Subunit a exhibits structural homology to its counterpart in other F1F0 complexes (Fig. 1) with strong amino acid homology in two regions towards the C-terminal part (Pro-190 to Leu-220 and Phe-244 to Tyr-263). Models containing 5–8 membranespanning helices have been predicted, but convincing evidence favouring one of those is still lacking (Fillingame, 1990; and references therein; Lewis et al. 1990; Bjorbaek et al. 1990). In addition, studies with alkaline phosphatase (PhoA) fusion proteins resulted in controversial conclusions about the localization of the N and the C termini of the protein with regard to the membrane (Lewis et al. 1990; Bjorbaek et al. 1990).
However, the following experimental evidence is useful in evaluating the different models: (i) Arg-210, Glu-219 and His-245, which are proposed to be critical for H+ translocation, are located in transmembrane helices; (ii) analysis of the double mutant Glu-219→His/His-245→Glu indicated that both residues are close to each other in the native protein; (iii) a second-site suppressor mutation in subunit a (Pro-240→Ala or Leu) partially corrects defects of the Gly-9→Asp mutation in subunit b; (iv) analyses of subunit a/PhoA and subunit α/ β-galactosidase fusion proteins revealed that the N terminus of subunit a is located in the periplasm; (v) subunit o/PhoA fusion proteins exhibiting high phosphatase activities have their fusion joints located in two regions of subunit a: between Val-110 and Leu-136 and between Leu-229 and Ile-246. Both regions are predicted by hydropathy analyses to be intramembranous. Therefore, from the theory of alkaline phosphatase fusions, both regions should be membrane-spanning, coming from the periplasm and going to the cytoplasm (Schneider and Altendorf, 1987; Fillingame, 1990; Senior, 1990; and references therein; Bjorbaek et al. 1990; Lewis et al. 1990; Lewis and Simoni, 1992).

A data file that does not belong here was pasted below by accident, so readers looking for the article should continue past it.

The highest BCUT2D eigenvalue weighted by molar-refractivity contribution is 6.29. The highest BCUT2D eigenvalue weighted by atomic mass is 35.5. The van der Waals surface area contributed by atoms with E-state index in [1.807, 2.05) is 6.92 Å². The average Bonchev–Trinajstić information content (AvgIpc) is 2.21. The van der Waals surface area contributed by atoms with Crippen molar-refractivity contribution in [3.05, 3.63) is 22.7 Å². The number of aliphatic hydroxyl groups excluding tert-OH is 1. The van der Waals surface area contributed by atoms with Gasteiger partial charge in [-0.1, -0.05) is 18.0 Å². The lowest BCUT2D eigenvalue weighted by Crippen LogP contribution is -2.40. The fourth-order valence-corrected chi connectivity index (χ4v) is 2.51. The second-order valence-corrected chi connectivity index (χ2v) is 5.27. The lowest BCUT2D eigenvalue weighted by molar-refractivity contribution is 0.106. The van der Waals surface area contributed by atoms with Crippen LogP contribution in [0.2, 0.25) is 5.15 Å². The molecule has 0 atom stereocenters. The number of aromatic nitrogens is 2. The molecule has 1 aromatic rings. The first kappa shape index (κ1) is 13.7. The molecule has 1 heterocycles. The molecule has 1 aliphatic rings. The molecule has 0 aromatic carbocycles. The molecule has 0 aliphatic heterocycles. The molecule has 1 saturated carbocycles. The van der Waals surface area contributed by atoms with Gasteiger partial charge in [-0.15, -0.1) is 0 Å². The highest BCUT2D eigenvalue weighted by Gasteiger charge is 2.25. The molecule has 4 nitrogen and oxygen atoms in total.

To determine the localization of both termini of subunit a, a small DNA fragment has now been inserted into the Acyl site at the 5′ or the 3′ end of the uncB gene producing subunit a proteins, which carry at Thr-7 or at Ala-267 of the polypeptide chain an additional epitope of 11 amino acids (Asp-Asn-Pro-Ala-Ser-Thr-Thr-Asn-Lys-Asp-Lys; Charbit et al. 1986). These modified uncB genes are still able to complement an uncB deletion strain (H. Jäger, G. Deckers-Hebestreit and K. Altendorf, unpublished results). Binding studies with a monoclonal antibody against this epitope and with membrane vesicles of different orientation are now under way to disclose the location of this epitope.